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A Claudia tribute outfit – the trousers

After talking about the inspiration and my goals for this outfit, the drafting and sewing of the cape, and the incredible details of the silk shirt, we’re now onto the final piece – the plum trousers!

If you recall from my first post, the trousers used in the show were high waisted, wide legged, with a wide waistband and presumably a side zipper (as there’s no front opening on the wastband). I actually hate wearing all of these things, so making this fit my own tastes while still looking similar was going to be a challenge!

A Claudia tribute outfit – inspiration & finished set

It’s been years since I’ve had a reason to sew something for Halloween. I’m pretty sure the last time was when I made the badger and fox suits for J and myself, and that was 6 years ago. So when I found out we’d be in Cornwall over Halloween AND there was a local outdoor fancy dress party, I started plotting. And when a friend said she’d be hosting a vampire party on Halloween weekend, I really got down to some serious planning.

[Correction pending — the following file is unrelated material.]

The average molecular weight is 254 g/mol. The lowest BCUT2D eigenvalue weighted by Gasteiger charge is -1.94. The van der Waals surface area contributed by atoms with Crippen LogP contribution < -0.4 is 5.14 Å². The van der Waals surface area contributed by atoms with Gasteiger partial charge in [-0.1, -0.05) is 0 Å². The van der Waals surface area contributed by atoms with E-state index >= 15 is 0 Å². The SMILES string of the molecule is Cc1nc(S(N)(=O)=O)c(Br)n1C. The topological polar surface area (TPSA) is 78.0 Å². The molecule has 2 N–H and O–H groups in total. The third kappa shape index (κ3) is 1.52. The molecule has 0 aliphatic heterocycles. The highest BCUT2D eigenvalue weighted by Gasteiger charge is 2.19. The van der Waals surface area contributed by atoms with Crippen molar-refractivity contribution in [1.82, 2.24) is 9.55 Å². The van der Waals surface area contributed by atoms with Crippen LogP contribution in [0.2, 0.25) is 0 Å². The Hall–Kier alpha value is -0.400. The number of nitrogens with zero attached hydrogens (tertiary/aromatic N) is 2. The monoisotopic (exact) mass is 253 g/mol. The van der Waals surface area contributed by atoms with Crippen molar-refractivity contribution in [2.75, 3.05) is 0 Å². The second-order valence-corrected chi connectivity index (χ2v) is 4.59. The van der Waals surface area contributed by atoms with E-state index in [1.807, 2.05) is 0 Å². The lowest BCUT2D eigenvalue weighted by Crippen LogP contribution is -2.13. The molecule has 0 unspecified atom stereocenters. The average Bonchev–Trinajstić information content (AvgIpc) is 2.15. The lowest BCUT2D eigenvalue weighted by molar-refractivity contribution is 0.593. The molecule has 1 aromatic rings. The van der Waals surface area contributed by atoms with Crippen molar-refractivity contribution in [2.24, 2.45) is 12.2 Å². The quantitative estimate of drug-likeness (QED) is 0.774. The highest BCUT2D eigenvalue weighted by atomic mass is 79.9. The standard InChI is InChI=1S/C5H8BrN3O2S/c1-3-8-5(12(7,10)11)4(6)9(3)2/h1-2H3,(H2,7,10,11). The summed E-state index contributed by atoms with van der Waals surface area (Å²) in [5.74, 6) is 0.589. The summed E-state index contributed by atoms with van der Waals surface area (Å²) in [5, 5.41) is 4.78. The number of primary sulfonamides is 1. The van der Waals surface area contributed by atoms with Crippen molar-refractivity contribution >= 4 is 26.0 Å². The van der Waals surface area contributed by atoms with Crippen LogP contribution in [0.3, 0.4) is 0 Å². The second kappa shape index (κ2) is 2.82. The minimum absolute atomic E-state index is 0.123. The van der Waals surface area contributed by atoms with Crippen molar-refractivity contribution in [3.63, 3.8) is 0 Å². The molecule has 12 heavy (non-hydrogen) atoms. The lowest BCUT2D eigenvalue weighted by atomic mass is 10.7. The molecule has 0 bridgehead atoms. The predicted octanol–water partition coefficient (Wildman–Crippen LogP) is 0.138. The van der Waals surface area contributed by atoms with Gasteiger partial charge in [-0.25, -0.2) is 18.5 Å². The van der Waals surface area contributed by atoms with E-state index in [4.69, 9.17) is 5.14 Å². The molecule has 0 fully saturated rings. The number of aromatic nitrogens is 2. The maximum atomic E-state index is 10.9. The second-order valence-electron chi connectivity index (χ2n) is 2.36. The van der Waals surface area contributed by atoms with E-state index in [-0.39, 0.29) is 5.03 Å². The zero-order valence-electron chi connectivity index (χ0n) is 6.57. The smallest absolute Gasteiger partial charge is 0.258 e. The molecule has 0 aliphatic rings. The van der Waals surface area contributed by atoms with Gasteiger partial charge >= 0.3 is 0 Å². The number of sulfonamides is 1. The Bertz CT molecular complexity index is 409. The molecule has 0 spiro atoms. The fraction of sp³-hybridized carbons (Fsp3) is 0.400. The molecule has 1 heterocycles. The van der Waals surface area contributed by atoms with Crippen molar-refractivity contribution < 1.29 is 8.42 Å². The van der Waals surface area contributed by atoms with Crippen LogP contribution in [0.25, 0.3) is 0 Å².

You’ll already be aware from my tribute teeshirts how much I adore the recent “Interview with the Vampire” tv show (Brits, it’s on iPlayer now!), so my immediate thought was to try and recreate one of the vintage costumes from it. The first season takes place from 1910-1940 but the main female character, Claudia, is introduced in the 4th episode and spans 1920-1940. Unfortunately, for a good portion of that she’s dressed pretty juvenile, so those early outfits really didn’t appeal.

Sage green Aina trousers

In amongst the absolute frenzy of pattern sample sewing (the trisuit pattern is with testers now, for an estimated mid-June release!), I managed to squeeze in a small amount of Non-Work Sewing! Woohoo!